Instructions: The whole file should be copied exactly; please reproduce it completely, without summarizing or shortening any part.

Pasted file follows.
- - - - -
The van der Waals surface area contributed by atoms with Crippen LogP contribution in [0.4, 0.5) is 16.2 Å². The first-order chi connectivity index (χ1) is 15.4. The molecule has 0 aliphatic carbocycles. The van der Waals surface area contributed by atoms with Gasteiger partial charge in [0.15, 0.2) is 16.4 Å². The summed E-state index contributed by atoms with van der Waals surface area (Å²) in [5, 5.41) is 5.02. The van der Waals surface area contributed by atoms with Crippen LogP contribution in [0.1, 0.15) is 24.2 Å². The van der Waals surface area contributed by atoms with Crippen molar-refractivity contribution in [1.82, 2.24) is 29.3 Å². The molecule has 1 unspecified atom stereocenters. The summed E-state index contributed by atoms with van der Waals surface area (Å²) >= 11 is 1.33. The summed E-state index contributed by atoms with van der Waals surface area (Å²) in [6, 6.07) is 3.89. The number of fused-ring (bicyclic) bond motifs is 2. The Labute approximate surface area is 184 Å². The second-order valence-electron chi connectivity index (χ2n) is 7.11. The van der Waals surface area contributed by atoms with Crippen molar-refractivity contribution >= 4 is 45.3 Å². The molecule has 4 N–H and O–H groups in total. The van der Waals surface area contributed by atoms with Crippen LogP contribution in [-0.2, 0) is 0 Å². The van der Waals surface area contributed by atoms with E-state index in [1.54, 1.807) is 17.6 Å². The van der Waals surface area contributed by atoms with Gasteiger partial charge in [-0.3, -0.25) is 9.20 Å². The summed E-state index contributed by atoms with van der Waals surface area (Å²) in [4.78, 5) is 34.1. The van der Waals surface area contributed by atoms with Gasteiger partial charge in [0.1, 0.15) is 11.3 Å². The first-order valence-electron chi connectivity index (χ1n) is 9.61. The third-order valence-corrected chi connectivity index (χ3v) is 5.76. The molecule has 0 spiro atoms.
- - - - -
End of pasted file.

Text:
The van der Waals surface area contributed by atoms with Crippen LogP contribution in [0.4, 0.5) is 16.2 Å². The first-order chi connectivity index (χ1) is 15.4. The molecule has 0 aliphatic carbocycles. The van der Waals surface area contributed by atoms with Gasteiger partial charge in [0.15, 0.2) is 16.4 Å². The summed E-state index contributed by atoms with van der Waals surface area (Å²) in [5, 5.41) is 5.02. The van der Waals surface area contributed by atoms with Crippen LogP contribution in [0.1, 0.15) is 24.2 Å². The van der Waals surface area contributed by atoms with Crippen molar-refractivity contribution in [1.82, 2.24) is 29.3 Å². The molecule has 1 unspecified atom stereocenters. The summed E-state index contributed by atoms with van der Waals surface area (Å²) >= 11 is 1.33. The summed E-state index contributed by atoms with van der Waals surface area (Å²) in [6, 6.07) is 3.89. The number of fused-ring (bicyclic) bond motifs is 2. The Labute approximate surface area is 184 Å². The second-order valence-electron chi connectivity index (χ2n) is 7.11. The van der Waals surface area contributed by atoms with Crippen molar-refractivity contribution >= 4 is 45.3 Å². The molecule has 4 N–H and O–H groups in total. The van der Waals surface area contributed by atoms with Crippen LogP contribution in [-0.2, 0) is 0 Å². The van der Waals surface area contributed by atoms with E-state index in [1.54, 1.807) is 17.6 Å². The van der Waals surface area contributed by atoms with Gasteiger partial charge in [-0.3, -0.25) is 9.20 Å². The summed E-state index contributed by atoms with van der Waals surface area (Å²) in [4.78, 5) is 34.1. The van der Waals surface area contributed by atoms with Gasteiger partial charge in [0.1, 0.15) is 11.3 Å². The first-order valence-electron chi connectivity index (χ1n) is 9.61. The third-order valence-corrected chi connectivity index (χ3v) is 5.76. The molecule has 0 spiro atoms.